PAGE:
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What the Bible says about Healing of the Centurion's Servant
(From Forerunner Commentary)

Matthew 8:5-13

Only Matthew and Luke record the miracle of the healing of a centurion's servant (Matthew 8:5-13; Luke 7:1-10). Both accounts indicate that the afflicted servant who needed Jesus Christ's help was young. Luke uses the Greek word doulos, meaning bond slave, someone born into slavery (Luke 7:2). Matthew, however, uses pias, meaning a child or young person (Matthew 8:6). The context indicates that this servant was not a little boy but a young man still in his teens.

The servant's master was a centurion, a Roman soldier in charge of one hundred soldiers of the Roman garrison in Capernaum. Several centurions recognized Christ's special purpose and honored Him (Mark 15:39; Acts 10:1; 22:25-26; 27:1, 43; 28:16). This miracle reveals that faith is sometimes found where we least expect it.

Although Matthew and Luke generally agree in their accounts of this incident, some differences occur. Matthew, a Jew, seems to have Israel in mind as he records Christ's somber warning to the nation not to neglect personal responsibility and to put their faith and hope in God instead of civil and religious institutions of man. They were in serious need of humility (Romans 12:16).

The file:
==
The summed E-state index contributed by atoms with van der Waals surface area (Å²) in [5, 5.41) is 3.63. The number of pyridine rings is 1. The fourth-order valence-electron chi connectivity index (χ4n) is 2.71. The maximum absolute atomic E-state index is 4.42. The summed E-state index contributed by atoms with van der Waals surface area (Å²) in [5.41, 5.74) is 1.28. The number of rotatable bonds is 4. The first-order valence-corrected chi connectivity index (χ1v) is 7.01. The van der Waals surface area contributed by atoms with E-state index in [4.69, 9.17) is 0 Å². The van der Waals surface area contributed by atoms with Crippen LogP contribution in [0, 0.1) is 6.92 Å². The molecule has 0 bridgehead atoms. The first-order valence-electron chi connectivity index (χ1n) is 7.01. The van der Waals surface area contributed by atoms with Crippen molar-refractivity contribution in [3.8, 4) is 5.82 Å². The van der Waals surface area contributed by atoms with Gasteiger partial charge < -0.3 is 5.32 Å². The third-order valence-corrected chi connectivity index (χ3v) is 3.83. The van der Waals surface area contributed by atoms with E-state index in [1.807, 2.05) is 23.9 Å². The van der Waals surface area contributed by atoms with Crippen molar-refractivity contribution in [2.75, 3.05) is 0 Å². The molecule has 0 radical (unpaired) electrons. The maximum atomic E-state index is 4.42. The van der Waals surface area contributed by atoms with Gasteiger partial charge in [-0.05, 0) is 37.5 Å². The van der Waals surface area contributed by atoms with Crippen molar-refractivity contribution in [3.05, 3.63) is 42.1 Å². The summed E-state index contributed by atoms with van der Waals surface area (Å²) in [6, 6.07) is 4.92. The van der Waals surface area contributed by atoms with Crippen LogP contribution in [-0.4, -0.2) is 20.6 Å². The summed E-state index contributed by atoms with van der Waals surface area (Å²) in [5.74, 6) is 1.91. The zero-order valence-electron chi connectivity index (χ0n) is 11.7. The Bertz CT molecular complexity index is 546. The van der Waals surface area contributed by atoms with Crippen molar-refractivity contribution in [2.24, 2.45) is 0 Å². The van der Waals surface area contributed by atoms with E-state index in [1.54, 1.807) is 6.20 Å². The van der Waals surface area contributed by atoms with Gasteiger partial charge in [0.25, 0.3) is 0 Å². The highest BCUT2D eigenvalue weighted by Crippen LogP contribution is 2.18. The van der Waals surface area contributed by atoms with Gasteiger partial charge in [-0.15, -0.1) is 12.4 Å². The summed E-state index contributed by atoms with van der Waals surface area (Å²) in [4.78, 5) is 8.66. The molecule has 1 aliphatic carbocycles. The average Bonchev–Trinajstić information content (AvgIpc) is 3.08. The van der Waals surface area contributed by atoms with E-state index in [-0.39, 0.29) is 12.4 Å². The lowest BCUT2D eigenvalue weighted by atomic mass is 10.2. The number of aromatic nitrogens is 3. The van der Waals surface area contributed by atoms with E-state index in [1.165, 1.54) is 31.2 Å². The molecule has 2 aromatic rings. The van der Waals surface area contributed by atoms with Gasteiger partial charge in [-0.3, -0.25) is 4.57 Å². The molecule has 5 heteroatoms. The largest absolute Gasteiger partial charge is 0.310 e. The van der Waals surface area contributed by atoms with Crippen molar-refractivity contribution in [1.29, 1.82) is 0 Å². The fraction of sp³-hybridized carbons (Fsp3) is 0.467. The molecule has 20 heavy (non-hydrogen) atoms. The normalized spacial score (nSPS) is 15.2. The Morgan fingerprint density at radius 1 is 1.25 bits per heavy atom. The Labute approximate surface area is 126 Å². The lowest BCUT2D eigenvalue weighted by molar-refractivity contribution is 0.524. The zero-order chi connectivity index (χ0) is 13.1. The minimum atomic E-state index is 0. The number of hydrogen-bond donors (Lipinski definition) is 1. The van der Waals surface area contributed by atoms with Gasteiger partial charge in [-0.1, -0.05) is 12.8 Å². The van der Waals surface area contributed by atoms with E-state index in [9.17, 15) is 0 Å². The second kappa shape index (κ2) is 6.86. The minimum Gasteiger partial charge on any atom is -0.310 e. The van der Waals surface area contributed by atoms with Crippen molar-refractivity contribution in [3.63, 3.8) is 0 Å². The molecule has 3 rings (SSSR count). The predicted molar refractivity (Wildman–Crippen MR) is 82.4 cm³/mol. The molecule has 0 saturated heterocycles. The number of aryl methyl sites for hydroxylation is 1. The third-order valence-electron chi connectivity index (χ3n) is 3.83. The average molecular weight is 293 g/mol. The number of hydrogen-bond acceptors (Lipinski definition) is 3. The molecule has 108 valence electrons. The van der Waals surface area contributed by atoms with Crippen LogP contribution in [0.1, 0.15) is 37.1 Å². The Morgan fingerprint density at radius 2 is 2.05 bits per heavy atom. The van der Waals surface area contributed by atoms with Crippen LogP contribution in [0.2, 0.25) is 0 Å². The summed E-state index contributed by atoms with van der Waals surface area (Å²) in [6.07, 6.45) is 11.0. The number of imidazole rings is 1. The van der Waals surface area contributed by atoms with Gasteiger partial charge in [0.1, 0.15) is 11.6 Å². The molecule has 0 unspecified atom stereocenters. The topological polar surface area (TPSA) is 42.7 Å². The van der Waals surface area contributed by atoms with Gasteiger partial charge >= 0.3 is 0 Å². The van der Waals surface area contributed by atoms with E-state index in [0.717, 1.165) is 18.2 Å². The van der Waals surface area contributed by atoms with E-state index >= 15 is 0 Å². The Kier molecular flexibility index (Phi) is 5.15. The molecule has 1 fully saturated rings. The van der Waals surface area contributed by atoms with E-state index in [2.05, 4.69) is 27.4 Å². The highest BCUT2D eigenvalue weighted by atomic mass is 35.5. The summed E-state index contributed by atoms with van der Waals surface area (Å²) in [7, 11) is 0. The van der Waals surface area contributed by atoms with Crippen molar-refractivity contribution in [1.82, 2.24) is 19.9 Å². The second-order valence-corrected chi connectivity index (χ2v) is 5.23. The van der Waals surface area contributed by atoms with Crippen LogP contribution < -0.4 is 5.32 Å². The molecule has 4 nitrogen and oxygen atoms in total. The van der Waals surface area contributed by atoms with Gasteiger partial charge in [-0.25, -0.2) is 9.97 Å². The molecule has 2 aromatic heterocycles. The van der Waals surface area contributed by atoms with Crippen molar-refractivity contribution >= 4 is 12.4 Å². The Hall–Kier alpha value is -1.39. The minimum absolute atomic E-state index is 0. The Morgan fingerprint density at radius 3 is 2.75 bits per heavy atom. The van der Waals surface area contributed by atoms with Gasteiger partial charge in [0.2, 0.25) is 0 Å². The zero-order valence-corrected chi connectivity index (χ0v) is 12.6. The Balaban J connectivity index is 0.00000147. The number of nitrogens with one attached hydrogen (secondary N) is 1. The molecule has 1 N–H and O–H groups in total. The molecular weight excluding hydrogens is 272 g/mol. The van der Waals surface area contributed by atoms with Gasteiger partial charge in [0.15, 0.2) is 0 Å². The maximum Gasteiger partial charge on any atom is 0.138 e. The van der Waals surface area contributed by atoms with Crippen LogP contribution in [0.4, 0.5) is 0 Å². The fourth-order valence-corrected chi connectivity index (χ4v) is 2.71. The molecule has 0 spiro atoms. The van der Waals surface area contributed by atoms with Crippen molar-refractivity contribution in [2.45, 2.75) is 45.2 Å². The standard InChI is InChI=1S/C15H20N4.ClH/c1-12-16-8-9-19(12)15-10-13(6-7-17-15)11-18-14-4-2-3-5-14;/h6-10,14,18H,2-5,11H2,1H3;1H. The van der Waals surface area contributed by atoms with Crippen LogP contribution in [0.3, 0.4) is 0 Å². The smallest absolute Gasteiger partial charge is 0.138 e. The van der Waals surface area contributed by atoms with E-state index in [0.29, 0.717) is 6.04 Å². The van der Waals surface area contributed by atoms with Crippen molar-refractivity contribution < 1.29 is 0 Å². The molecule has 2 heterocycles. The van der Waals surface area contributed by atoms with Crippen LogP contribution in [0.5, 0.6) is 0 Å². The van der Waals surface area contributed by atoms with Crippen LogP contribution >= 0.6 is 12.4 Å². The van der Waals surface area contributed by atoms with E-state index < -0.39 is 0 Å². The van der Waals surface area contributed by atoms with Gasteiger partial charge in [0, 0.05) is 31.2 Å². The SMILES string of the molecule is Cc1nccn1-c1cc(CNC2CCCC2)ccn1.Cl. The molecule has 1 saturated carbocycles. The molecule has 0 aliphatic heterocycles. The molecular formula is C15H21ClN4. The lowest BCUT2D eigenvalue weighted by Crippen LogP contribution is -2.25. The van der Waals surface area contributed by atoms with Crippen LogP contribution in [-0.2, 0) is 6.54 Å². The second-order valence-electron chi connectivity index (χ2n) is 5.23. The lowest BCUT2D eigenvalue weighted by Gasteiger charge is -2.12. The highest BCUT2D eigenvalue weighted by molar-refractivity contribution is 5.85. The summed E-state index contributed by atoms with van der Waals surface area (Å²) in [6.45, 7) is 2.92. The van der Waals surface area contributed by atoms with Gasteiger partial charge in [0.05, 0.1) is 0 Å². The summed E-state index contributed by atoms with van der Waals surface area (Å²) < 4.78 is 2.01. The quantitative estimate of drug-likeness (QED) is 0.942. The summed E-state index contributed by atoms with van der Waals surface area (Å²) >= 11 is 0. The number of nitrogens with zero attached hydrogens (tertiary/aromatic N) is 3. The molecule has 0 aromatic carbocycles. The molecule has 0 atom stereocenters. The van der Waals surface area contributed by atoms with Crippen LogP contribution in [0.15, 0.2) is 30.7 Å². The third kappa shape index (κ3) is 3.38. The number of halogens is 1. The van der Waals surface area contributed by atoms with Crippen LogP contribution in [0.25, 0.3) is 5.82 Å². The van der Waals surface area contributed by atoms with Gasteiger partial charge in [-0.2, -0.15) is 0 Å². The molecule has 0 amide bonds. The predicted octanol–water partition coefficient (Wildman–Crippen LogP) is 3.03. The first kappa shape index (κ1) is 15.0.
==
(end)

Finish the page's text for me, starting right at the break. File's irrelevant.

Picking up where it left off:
On the other hand, Luke, a Greek, had fellow Gentiles in mind, so excluding the warning to Israel, he instead encourages the proud Gentiles to ask for the help they needed for their problems. He does this by showing that a centurion was able to persuade the Jewish elders to help in pleading to Jesus for his servant. Humility is necessary for happiness in life (Psalm 69:32).

Martin G. Collins
The Miracles of Jesus Christ: Healing a Centurion's Servant (Part One)

Matthew 8:5-13

Capernaum is the scene of the healing of the centurion's servant (Matthew 8:5-13; Luke 7:1-10), as it is for one-third of the 33 recorded miracles that Christ performed. This one, performed shortly after the Sermon on the Mount, is one of only two miracles that He did in the presence of and for Gentiles.

Because of the centurion's faith, humility, and love, the Jews who were acquainted with him are supportive of his efforts to plead with Christ for his dying servant's healing. The centurion's action helps to break down the barrier between Jew and Gentile there—for a short time at least.

As soon as Christ hears of the servant's serious condition and discerns the centurion's humility, He promises to come and heal him. Upon observing the centurion's faith, Jesus says, "Go your way; and as you have believed, so let it be done for you." The healing was not slow; it did not take months or weeks or days—not even hours. Matthew writes, "His servant was healed that same hour" (Matthew 8:13). As soon as Christ accepts the centurion's humility and faith, He gives the command, and the servant is completely healed. This miracle shows that humility and faith go hand in hand and are closely connected with healing.

Martin G. Collins